I went out yesterday to see if there was a way to access the north end of the North Lykken Trail in Palm Springs. Well, there is. Sorta.
I drive around the Little Tuscany area of Palm Springs until I find an area where I can set off into the desert. It looks rather appealing but I quickly realize that it's going in the wrong direction.
After a bit more driving I find another area that allows me to set off toward my destination. There are a few use trails here but nothing consolidated. It would be nice if they could find a way to have one trail so people could have access here.
Maybe this is the reason there's not one trail. There's a fence. It looks like it ends, though, so I guess that's the end of where they want to keep you out. One strange thing out here is the prevalence of No Trespassing signs in a number of popular hiking areas. Almost all the trails in La Quinta have them as well as some in Palm Desert. I don't know if it's a liability thing for the Water Districts but it seems odd to have a trail through the mountains and then have no way to get to it.
I could climb straight up this hill full of rocks and vegetation but I didn't wear long pants today and I don't want to flay my legs when there's an alternative.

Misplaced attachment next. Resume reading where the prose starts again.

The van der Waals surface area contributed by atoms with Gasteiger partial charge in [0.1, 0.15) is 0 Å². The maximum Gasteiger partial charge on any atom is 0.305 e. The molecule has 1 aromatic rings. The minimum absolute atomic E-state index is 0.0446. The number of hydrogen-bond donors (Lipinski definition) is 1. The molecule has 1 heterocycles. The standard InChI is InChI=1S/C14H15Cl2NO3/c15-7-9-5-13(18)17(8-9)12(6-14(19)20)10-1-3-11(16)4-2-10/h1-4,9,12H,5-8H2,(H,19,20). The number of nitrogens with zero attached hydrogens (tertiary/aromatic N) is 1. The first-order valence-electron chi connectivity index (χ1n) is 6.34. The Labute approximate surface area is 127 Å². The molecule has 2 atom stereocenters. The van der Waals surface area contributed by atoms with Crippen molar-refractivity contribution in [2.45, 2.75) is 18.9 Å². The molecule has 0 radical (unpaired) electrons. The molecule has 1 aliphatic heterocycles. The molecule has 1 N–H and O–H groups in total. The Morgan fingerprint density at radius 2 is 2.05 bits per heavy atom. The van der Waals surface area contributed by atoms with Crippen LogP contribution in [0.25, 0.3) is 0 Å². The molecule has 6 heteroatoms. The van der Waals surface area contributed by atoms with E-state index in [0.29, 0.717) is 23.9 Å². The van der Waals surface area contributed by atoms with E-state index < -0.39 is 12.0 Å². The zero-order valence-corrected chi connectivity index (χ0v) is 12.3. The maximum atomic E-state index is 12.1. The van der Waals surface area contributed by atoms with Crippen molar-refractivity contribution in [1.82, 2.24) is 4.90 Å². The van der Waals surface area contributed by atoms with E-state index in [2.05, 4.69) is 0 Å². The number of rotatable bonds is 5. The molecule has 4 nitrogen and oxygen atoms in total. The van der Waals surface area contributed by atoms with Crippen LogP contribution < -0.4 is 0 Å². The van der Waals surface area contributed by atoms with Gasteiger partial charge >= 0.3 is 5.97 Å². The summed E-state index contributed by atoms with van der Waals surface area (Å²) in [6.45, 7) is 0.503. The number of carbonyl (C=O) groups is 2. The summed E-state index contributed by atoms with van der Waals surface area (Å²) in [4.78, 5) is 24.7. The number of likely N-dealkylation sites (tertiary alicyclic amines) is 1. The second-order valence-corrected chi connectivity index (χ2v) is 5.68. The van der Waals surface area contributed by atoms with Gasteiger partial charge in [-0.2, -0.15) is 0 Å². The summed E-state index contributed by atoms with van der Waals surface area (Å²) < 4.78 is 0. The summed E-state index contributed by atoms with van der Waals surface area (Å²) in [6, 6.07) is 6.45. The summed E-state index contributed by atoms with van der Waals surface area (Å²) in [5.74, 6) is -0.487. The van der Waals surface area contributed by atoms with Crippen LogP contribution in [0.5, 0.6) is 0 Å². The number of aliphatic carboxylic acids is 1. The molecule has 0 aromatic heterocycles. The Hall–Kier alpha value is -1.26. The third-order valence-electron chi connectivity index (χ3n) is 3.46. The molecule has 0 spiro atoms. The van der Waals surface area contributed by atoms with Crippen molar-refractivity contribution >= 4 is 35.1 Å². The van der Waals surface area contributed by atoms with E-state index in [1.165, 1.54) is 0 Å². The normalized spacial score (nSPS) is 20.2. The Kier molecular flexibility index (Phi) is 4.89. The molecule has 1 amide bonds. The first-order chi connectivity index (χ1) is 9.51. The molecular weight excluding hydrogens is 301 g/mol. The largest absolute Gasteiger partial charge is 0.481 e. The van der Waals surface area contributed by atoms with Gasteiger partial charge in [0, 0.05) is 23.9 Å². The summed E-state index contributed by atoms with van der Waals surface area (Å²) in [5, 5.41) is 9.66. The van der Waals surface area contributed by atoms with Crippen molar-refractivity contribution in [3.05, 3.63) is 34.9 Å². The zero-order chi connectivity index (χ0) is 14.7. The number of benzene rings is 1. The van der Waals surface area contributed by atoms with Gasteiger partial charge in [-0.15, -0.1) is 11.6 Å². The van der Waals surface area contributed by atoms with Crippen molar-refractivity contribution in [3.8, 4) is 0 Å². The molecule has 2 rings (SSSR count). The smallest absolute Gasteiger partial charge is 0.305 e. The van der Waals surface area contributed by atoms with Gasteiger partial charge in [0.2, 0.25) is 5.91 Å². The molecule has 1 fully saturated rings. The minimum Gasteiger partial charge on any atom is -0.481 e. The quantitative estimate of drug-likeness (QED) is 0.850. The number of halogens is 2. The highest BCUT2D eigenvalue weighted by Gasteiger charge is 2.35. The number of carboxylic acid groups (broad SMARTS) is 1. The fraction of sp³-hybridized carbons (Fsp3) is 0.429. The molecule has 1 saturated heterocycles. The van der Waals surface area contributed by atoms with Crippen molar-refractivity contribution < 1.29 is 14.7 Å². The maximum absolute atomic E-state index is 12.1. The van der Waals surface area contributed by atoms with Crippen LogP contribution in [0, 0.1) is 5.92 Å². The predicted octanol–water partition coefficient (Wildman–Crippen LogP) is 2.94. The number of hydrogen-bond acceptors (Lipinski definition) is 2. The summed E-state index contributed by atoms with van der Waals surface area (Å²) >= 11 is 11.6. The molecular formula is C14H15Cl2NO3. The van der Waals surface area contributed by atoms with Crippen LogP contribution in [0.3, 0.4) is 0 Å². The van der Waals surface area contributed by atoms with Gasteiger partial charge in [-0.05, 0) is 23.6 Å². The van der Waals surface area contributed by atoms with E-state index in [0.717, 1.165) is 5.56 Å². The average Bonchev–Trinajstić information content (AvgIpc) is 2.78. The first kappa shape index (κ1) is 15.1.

I make it around the fence and come to this nice, well-marked hiking trail. This is the very first trail I've ever been on where old, rusty can make up part of the trail. Very ingenious.
At the base of the mountain I come upon a well-defined and steep trail that will lead me up to the North Lykken Trail. It makes me wonder if this was an original Indian Trail that heads further up the mountain or it's just a use trail from locals going up to the main trail. I don't have time to investigate today but I will have to come back--and wear long pants when I do.
I get up to the main trail in no time
There is a tremendous view from up here. It really doesn't make much sense to have this flood basin fenced off from the public. It seems like such a waste of space. I know they need it to catch floodwaters but how often does that happen in the desert. The city should turn it into some kind of nature park with hiking and mountain biking access and just close it down when it rains.
I head south on the trail over toward Tachevah Falls, aka, Dry Falls. There's a bit of water coming down and I've always wondered what lies in the canyon above the falls. That'll have to be another adventure. I've got to go and pick up kids at school.
I just have to figure out a way to get out of here.